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On January 5, 2011, about 1045 central standard time, a single-engine Columbia Aircraft LC41-550FG airplane, N1393T, impacted terrain following a loss of engine power on departure from the Eagle's Nest Estates Airport (2TS6), Midlothian, Texas. The commercial pilot and passenger were both fatally injured. The airplane was substantially damaged. The airplane was owned and operated by Paradise Leasing Inc, Dover, Delaware under the provisions of 14 Code of Federal Regulations Part 91 as a personal flight. Visual meteorological conditions prevailed for the cross-country flight that operated without a flight plan. The flight was originating at the time of the accident and was destined for the South Arkansas Regional Airport at Goodwin Field (ELD), El Dorado, Arkansas.
According to a witness statement made to local law enforcement, the airplane's engine sounded normal until the airplane was 100 to 200 feet above ground level. The witness heard the airplane's engine stall and dark smoke emanated from the airplane. The airplane was observed to turn left with about 30 degrees of bank. The engine sounded as though it was attempting to restart as the airplane descended and collided with terrain.
The pilot, age 40, held a commercial pilot certificate with single engine land, multi-engine land, and instrument airplane ratings. A second class medical certificate was issued on August 17, 2010. A review of the pilot logbooks revealed that the pilot had accumulated over 1,000 hours total time, with over 800 hours in the accident airplane. The pilot’s last flight review was conducted on November 15, 2009, and was flown in the accident airplane.
The four-seat, low-wing, fixed gear airplane, serial number 41675, was manufactured in 2006 by Columbia Aircraft Manufacturing. It was powered by a 310-horsepower Continental Motors TSIO-550-C driving a 3-bladed Hartzell HC-H3YF-1RF constant speed metal propeller. A review of copies of maintenance records showed an annual inspection was completed on August 27, 2010, at an airframe and Hobbs meter time of 786.6 hours. At the time of the accident, the airplane had accumulated a total of 833.7 hours, according to the pilot's records.
The pilot had acquired the airplane on October 6, 2006, at an estimated airframe and Hobbs time of 27 hours.
At 1023 a weather reporting facility located approximately 5 nautical miles north of the accident site reported wind from 300 degrees at 10 knots, visibility 10 miles, a clear sky, temperature 52 degrees Fahrenheit (F), dew point 28 F, and a barometric pressure of 30.02 inches of Mercury.
WRECKAGE AND IMPACT INFORMATION
The accident site was located approximately a quarter of a mile north-northwest of the departure end of runway 35. Fuel was found at the accident site. Impact marks and damage to trees were consistent with the airplane descending in a left turn. The airplane's initial impact point was near the row of trees which consisted of the propeller and several pieces of fiberglass fuselage and left wing. A few feet north of the propeller was the airplane's engine, which had separated from the airplane at the firewall. Immediately to the west of the engine was the fuselage which came to rest in the row of trees in a nose-down attitude.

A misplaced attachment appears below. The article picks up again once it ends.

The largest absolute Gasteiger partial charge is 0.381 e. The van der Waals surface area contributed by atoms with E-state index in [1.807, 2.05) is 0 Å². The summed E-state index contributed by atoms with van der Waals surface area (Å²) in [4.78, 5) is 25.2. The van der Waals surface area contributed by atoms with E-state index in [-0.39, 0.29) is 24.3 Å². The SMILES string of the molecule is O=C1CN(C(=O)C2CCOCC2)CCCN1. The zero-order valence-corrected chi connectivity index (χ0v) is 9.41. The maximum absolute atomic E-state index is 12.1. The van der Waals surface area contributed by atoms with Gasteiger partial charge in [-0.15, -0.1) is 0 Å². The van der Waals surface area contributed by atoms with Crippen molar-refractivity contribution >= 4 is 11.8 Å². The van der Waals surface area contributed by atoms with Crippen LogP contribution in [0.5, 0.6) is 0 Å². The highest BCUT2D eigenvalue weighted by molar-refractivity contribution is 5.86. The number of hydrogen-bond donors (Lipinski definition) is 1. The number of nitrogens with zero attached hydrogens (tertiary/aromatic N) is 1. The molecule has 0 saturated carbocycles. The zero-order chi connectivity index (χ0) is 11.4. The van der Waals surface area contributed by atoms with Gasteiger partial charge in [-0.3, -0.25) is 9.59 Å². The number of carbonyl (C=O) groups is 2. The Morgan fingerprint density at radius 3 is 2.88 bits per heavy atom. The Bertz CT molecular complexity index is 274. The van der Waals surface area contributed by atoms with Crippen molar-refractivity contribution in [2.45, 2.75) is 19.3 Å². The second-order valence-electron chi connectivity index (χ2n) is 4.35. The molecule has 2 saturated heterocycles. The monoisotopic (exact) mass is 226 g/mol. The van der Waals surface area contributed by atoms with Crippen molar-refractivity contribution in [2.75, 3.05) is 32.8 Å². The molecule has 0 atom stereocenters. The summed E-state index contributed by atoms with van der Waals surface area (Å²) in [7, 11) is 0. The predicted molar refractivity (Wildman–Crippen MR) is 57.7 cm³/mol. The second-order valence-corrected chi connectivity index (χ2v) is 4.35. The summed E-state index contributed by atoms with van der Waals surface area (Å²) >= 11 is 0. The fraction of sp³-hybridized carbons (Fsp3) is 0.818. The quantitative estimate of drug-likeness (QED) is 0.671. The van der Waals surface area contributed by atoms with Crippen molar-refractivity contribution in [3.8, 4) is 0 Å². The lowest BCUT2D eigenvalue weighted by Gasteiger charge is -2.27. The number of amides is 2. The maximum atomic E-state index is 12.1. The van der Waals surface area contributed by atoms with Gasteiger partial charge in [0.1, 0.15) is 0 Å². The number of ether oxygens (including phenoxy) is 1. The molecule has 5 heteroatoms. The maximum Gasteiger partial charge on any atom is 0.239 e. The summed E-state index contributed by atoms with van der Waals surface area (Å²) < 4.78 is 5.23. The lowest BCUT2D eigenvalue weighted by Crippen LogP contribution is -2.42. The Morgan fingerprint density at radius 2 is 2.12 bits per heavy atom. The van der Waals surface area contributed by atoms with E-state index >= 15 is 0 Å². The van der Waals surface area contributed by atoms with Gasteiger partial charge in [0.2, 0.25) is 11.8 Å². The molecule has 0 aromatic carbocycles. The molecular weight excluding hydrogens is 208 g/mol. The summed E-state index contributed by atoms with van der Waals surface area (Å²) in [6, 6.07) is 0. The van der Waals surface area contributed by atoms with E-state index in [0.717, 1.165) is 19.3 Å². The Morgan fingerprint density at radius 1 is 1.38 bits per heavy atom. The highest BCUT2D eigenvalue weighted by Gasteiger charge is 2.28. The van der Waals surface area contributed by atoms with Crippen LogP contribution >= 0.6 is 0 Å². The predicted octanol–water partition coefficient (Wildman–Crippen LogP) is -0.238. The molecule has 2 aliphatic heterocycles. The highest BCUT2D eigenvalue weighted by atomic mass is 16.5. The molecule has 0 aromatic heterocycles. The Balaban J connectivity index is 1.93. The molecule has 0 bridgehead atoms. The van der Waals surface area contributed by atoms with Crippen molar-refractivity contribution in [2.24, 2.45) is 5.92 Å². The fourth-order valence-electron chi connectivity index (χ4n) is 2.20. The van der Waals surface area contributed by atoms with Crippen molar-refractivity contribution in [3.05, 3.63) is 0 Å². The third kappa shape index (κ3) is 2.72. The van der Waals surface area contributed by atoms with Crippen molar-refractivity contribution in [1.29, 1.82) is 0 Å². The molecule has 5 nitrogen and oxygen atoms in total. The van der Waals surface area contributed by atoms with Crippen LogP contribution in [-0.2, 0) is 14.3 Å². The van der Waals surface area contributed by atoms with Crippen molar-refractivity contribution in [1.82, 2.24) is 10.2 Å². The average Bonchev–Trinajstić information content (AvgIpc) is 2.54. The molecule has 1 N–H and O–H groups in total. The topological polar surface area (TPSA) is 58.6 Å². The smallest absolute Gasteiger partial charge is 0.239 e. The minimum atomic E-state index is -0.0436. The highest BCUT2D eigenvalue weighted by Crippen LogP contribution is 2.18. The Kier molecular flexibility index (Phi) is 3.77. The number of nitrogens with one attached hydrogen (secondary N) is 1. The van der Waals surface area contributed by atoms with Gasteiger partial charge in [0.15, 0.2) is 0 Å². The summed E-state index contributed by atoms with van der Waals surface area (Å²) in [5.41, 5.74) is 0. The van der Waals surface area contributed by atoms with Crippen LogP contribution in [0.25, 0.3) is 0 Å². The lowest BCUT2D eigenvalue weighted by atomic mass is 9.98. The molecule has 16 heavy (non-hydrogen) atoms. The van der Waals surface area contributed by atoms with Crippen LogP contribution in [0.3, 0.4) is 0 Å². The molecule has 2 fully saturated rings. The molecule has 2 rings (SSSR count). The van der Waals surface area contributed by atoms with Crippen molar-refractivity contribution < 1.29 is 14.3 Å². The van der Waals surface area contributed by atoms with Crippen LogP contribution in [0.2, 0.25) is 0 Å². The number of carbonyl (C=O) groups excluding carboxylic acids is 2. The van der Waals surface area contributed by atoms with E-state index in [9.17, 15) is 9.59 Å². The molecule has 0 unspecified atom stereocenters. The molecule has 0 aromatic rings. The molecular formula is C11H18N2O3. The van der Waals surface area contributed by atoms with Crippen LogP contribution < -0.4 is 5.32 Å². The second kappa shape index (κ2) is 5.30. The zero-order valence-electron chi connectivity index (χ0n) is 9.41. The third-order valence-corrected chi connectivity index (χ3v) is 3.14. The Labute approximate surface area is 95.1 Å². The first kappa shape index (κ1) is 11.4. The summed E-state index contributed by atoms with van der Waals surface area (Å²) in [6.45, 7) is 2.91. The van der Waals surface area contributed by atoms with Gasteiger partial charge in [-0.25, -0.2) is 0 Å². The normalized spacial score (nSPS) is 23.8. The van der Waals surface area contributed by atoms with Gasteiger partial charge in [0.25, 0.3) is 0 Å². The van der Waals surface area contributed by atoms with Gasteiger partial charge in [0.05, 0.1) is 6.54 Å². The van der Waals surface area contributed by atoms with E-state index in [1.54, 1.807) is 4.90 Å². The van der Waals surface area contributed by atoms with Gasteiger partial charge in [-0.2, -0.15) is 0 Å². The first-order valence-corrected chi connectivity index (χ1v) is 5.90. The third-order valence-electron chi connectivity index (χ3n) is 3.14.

The forward portion of the fuselage was heavily distorted and damaged. About two feet of the left wing remained attached to the fuselage. The remainder of the wing was broken in multiple pieces and distributed between the tree impacts and the main wreckage. The right wing was partially separated from the fuselage. The outer one-third of the right wing was distorted and damaged. The tail section was nearly separated just aft of the baggage compartment. Damage to the cockpit area rendered an examination of switch positions unsuccessful. An examination of the engine revealed dark, black sooting on the spark plugs. In addition, a clamp securing the rubber hose between the left intercooler and aft intercooler induction tube was found set to smaller diameter than the combined diameter of the induction tube and rubber hose. No further anomalies were discovered with the engine.
The propeller blades were labeled A, B, and C, for reporting purposes only. Blade A displayed S-bending, leading edge polishing and chord wise scratches along its entire surface. Blade B was relatively undamaged. Blade C displayed leading edge polishing and chord wise, 45 degree, and perpendicular scratches along one-half of the blade surface. The metal nose cone displayed signs of rotational scoring along with rotational distortion of the nose cone. The airplane’s electrical auxiliary fuel boost pump was found impact damaged and separated from the engine. The boost pump was retained for further examination.
MEDICAL AND PATHOLOGICAL INFORMATION
An autopsy was performed on the pilot by the Southwestern Institute of Forensic Sciences, Dallas, Texas, as authorized by the Ellis County, Precinct 2, Justice of the Peace. The medical examiner noted that “[m]yocarditis may or may not have caused a cardiac event, i.e. arrhythmia, prior to the plane crash.”
Forensic toxicology was performed on specimens from the pilot by the Federal Aviation Administration (FAA) Bioaeronautical Sciences Research Laboratory, Oklahoma City, Oklahoma. The toxicology did not find any evidence of carbon monoxide, cyanide, ethanol, or drugs in the specimens.
Fuel Boost Pump
The Dukes “Pump Electrical Fuel Boost," p/n 5544 00-1 was an electrical pump which normally would operate at a low and high flow setting of 4 to 7 psi and 29 psi respectively. The pump was examined at Cessna Aircraft Company under the supervision of the FAA. Testing of the pump discovered that impact forces resulted in a case leak and also precluded testing of the low flow setting. The high flow setting and current draw tests were within acceptable testing limits.